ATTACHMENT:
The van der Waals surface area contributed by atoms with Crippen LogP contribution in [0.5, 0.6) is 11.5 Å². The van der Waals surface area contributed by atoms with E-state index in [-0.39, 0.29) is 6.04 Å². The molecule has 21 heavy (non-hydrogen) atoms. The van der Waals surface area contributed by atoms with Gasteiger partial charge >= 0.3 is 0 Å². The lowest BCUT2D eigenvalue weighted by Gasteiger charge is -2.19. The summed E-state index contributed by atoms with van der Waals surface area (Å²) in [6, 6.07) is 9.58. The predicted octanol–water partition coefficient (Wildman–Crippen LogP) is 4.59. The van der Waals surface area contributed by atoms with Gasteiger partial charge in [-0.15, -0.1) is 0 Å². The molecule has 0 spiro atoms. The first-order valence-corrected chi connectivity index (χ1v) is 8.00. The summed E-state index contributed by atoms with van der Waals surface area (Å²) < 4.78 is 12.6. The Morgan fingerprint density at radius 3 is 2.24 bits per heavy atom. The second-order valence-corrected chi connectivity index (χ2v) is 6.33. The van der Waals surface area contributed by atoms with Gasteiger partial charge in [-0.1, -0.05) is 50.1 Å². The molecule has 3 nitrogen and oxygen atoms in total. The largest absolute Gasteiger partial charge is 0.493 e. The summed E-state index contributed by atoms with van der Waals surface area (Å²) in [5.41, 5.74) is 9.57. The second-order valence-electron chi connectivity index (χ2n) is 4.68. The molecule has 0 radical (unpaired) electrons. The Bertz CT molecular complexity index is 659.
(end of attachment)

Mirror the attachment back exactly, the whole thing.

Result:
The van der Waals surface area contributed by atoms with Crippen LogP contribution in [0.5, 0.6) is 11.5 Å². The van der Waals surface area contributed by atoms with E-state index in [-0.39, 0.29) is 6.04 Å². The molecule has 21 heavy (non-hydrogen) atoms. The van der Waals surface area contributed by atoms with Gasteiger partial charge >= 0.3 is 0 Å². The lowest BCUT2D eigenvalue weighted by Gasteiger charge is -2.19. The summed E-state index contributed by atoms with van der Waals surface area (Å²) in [6, 6.07) is 9.58. The predicted octanol–water partition coefficient (Wildman–Crippen LogP) is 4.59. The van der Waals surface area contributed by atoms with Gasteiger partial charge in [-0.15, -0.1) is 0 Å². The molecule has 0 spiro atoms. The first-order valence-corrected chi connectivity index (χ1v) is 8.00. The summed E-state index contributed by atoms with van der Waals surface area (Å²) < 4.78 is 12.6. The Morgan fingerprint density at radius 3 is 2.24 bits per heavy atom. The second-order valence-corrected chi connectivity index (χ2v) is 6.33. The van der Waals surface area contributed by atoms with Gasteiger partial charge in [-0.1, -0.05) is 50.1 Å². The molecule has 3 nitrogen and oxygen atoms in total. The largest absolute Gasteiger partial charge is 0.493 e. The summed E-state index contributed by atoms with van der Waals surface area (Å²) in [5.41, 5.74) is 9.57. The second-order valence-electron chi connectivity index (χ2n) is 4.68. The molecule has 0 radical (unpaired) electrons. The Bertz CT molecular complexity index is 659.